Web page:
Forum for Science, Industry and Business

Sponsored by:     3M 
Search our Site:

 

Mind the gap -- how new insight into cells could lead to better drugs

19.11.2014

Professor Dan Davis and his team at the Manchester Collaborative Centre for Inflammation Research, working in collaboration with global healthcare company GSK, investigated how different types of immune cells communicate with each other - and how they kill cancerous or infected cells. Their research has been published in Nature Communications.

Professor Davis says: "We studied the immune system and then stumbled across something that may explain why some drugs don't work as well as hoped. We found that immune cells secrete molecules to other cells across a very small gap. This happens when immune cells talk to each other and also, when they kill diseased cells. But crucially, some types of drugs aren't able to penetrate the gap between the cells. So they can't easily reach targets within the gap, to work effectively."

The researchers took molecules of different sizes and colours and used microscopic imaging to see which size of molecule could get into the gap between an immune cell and another cell. They found that only the smaller molecules could penetrate the gap.

They even found that when an immune cell attaches to another cell it clears out all but the smallest molecules between them.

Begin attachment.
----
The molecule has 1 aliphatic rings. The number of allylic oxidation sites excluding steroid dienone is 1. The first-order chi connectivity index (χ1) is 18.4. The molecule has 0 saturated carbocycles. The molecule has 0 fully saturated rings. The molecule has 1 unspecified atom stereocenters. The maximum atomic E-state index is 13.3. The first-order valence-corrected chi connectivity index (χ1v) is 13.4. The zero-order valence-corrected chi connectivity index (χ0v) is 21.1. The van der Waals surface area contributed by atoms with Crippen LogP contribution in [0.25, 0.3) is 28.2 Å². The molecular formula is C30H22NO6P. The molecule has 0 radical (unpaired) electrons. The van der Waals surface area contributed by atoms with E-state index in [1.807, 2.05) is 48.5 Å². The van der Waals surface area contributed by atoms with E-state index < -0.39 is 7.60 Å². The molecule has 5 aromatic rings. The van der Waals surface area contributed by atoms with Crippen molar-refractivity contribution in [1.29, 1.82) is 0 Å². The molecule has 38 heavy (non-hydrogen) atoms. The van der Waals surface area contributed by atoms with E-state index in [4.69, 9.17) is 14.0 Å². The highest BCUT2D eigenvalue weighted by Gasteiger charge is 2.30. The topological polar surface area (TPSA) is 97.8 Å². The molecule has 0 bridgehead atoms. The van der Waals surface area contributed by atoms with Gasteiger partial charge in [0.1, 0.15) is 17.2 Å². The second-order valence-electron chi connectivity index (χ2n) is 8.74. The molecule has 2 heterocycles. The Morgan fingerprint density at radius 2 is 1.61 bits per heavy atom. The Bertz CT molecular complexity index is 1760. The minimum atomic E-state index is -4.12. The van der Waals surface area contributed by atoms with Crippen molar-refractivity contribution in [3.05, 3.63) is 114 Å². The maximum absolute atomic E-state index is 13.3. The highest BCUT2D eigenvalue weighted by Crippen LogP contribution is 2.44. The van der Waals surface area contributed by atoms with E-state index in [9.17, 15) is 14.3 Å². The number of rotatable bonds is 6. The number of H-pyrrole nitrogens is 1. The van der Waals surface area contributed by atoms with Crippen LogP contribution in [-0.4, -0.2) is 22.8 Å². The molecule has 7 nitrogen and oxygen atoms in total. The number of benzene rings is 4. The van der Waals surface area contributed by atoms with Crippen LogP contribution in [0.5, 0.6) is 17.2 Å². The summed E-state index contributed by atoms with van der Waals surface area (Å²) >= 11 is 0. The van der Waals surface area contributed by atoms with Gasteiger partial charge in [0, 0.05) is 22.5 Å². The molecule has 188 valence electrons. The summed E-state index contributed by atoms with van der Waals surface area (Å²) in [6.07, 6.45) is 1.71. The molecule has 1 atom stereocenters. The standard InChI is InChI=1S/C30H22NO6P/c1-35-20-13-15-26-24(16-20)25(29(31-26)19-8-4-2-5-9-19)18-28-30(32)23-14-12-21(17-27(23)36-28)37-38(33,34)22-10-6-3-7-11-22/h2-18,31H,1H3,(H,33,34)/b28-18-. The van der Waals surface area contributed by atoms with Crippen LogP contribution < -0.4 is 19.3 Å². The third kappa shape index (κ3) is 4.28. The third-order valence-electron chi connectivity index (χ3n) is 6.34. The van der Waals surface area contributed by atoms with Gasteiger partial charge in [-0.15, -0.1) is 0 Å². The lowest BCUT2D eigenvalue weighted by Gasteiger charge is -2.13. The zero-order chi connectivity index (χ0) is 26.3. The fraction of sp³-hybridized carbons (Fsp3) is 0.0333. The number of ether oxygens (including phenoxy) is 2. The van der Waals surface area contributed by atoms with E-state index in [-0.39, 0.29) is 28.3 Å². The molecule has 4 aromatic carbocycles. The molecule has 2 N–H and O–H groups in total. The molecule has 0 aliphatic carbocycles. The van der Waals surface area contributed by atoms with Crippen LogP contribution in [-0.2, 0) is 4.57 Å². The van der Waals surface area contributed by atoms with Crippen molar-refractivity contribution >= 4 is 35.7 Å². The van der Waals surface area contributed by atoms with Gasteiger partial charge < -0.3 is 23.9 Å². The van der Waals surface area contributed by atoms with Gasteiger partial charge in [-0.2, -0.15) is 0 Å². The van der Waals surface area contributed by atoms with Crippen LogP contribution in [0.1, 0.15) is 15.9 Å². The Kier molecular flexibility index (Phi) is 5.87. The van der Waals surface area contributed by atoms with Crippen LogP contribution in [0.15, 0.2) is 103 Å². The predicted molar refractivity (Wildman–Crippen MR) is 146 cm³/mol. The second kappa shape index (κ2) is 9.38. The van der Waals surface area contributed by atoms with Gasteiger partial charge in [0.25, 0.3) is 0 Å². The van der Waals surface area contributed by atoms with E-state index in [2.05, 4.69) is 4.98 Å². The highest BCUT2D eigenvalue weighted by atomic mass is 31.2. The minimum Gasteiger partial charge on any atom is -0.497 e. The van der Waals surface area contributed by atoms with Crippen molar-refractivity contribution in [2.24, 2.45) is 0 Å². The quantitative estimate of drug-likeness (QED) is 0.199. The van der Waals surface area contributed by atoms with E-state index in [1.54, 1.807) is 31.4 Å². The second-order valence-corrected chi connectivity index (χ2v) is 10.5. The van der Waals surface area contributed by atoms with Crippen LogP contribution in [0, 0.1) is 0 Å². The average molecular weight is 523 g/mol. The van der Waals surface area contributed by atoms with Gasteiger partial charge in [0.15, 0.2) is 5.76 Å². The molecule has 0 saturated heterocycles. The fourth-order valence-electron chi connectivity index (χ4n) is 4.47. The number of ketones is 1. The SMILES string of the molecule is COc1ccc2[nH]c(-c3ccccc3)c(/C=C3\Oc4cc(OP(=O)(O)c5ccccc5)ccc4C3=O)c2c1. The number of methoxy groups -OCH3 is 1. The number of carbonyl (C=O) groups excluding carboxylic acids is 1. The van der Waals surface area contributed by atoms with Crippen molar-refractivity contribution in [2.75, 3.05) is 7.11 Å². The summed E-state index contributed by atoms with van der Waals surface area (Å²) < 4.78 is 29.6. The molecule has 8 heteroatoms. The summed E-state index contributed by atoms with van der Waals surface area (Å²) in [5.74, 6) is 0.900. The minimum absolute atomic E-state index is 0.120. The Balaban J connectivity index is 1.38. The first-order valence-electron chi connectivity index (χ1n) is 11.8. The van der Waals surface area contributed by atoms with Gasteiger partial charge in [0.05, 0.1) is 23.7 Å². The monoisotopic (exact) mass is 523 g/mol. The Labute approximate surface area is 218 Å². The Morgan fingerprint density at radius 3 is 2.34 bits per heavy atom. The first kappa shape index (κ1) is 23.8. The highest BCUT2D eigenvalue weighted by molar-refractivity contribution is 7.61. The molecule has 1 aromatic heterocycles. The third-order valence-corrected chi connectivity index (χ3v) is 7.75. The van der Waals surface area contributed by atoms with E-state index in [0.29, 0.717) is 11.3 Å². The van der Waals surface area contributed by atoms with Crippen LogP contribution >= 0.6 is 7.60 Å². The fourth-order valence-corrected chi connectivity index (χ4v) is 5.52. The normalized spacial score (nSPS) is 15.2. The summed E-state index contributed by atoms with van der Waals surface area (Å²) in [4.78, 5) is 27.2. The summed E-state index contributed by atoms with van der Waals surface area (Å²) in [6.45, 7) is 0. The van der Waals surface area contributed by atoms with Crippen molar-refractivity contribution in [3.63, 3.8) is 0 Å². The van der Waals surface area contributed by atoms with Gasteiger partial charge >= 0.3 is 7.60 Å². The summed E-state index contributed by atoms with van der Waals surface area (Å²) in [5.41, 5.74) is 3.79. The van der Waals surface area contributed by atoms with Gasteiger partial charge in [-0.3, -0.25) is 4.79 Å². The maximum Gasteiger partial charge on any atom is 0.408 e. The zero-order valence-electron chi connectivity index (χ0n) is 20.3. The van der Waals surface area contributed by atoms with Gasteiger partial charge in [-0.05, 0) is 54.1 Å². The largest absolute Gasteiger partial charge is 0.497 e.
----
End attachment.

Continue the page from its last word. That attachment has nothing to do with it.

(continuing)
Professor Davis explains the significance of their findings: "Our research demonstrates that any drugs targeting immune cells need to be very small. Antibody proteins, for example, are too big and aren't able to get into the gap between the cells - they're even cleared away when cells meet. To make them more effective they must be smaller - something that GSK is working on."

This research leads to new ideas for making drugs that, for example switch off immune activity in auto-immune diseases like diabetes or increasing immune reactivity to cancer. "A lot of important targets for future medicines are in the very small gap between cells. This research demonstrates why in certain cases we may need drug molecules to be smaller to work effectively," said Simon Chell, from GSK's Biopharm R&D team.

PhD student Adam Cartwright played a key role in the research, spending time at GSK as well as in Davis's lab at the University of Manchester.

He says: "Being able to test out our theory with medicines that GSK has designed was fantastic. The idea that something I had found out can be used to develop treatments to help patients is incredibly exciting."

Professor Davis, author of the popular Penguin paperback The Compatibility Gene, concludes: "The practical application of this basic research comes from bouncing around our ideas with scientists working on drug design. The interaction between academia and pharma is hugely beneficial and we hope it will lead to more effective drug treatments."

Notes for editors

Please note the embargo: 10.00am UK time, Wednesday 19 November 2014

The paper 'The immune synapse clears and excludes molecules above a size threshold' is due to be published in Nature Communications. DOI: NCOMMS6479

High resolution images on request.

The Manchester Collaborative Centre for Inflammation Research The MCCIR was established in October 2012 to address current priorities in inflammatory disease in an open innovation, pre-competitive collaboration between academia and the pharmaceutical industry. GlaxoSmithKline, AstraZeneca and The University of Manchester have each invested £5M to promote "blue skies" research over the next 5 years. Our mission is to bring together clinical, industrial, and academic scientists - and innovate at this interface or in this unique interactive environment.

Register to receive news releases: https://www.manchester.ac.uk/discover/news/register-news-releases/